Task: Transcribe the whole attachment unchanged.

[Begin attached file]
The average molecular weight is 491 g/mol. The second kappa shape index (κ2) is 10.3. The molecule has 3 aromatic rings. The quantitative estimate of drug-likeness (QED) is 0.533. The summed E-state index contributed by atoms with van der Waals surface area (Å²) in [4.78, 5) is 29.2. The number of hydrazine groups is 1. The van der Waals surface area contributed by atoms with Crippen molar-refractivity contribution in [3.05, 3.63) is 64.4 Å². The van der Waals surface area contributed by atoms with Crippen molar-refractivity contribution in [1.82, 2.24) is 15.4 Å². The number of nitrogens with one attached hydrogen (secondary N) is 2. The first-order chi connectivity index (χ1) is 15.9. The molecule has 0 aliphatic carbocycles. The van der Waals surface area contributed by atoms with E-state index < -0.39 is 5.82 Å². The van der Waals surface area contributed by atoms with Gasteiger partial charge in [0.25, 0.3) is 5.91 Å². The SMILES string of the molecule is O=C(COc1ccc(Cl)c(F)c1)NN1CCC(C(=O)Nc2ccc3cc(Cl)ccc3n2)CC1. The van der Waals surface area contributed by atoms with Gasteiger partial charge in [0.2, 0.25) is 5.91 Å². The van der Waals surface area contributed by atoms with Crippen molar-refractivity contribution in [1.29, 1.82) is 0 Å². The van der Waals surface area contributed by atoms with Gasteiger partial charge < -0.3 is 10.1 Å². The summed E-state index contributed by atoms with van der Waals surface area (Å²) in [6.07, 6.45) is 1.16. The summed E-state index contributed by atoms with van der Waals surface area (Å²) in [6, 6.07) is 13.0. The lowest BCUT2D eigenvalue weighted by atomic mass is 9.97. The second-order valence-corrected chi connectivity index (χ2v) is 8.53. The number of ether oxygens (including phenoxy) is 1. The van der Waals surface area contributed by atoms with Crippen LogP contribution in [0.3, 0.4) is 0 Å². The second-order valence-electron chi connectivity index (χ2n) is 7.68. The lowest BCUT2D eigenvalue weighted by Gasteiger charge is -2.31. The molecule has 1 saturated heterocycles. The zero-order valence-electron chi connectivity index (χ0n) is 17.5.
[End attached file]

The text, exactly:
The average molecular weight is 491 g/mol. The second kappa shape index (κ2) is 10.3. The molecule has 3 aromatic rings. The quantitative estimate of drug-likeness (QED) is 0.533. The summed E-state index contributed by atoms with van der Waals surface area (Å²) in [4.78, 5) is 29.2. The number of hydrazine groups is 1. The van der Waals surface area contributed by atoms with Crippen molar-refractivity contribution in [3.05, 3.63) is 64.4 Å². The van der Waals surface area contributed by atoms with Crippen molar-refractivity contribution in [1.82, 2.24) is 15.4 Å². The number of nitrogens with one attached hydrogen (secondary N) is 2. The first-order chi connectivity index (χ1) is 15.9. The molecule has 0 aliphatic carbocycles. The van der Waals surface area contributed by atoms with E-state index < -0.39 is 5.82 Å². The van der Waals surface area contributed by atoms with Gasteiger partial charge in [0.25, 0.3) is 5.91 Å². The SMILES string of the molecule is O=C(COc1ccc(Cl)c(F)c1)NN1CCC(C(=O)Nc2ccc3cc(Cl)ccc3n2)CC1. The van der Waals surface area contributed by atoms with Gasteiger partial charge in [0.2, 0.25) is 5.91 Å². The van der Waals surface area contributed by atoms with Crippen molar-refractivity contribution in [1.29, 1.82) is 0 Å². The van der Waals surface area contributed by atoms with Gasteiger partial charge < -0.3 is 10.1 Å². The summed E-state index contributed by atoms with van der Waals surface area (Å²) in [6.07, 6.45) is 1.16. The summed E-state index contributed by atoms with van der Waals surface area (Å²) in [6, 6.07) is 13.0. The lowest BCUT2D eigenvalue weighted by atomic mass is 9.97. The second-order valence-corrected chi connectivity index (χ2v) is 8.53. The number of ether oxygens (including phenoxy) is 1. The van der Waals surface area contributed by atoms with Crippen LogP contribution in [0.3, 0.4) is 0 Å². The second-order valence-electron chi connectivity index (χ2n) is 7.68. The lowest BCUT2D eigenvalue weighted by Gasteiger charge is -2.31. The molecule has 1 saturated heterocycles. The zero-order valence-electron chi connectivity index (χ0n) is 17.5.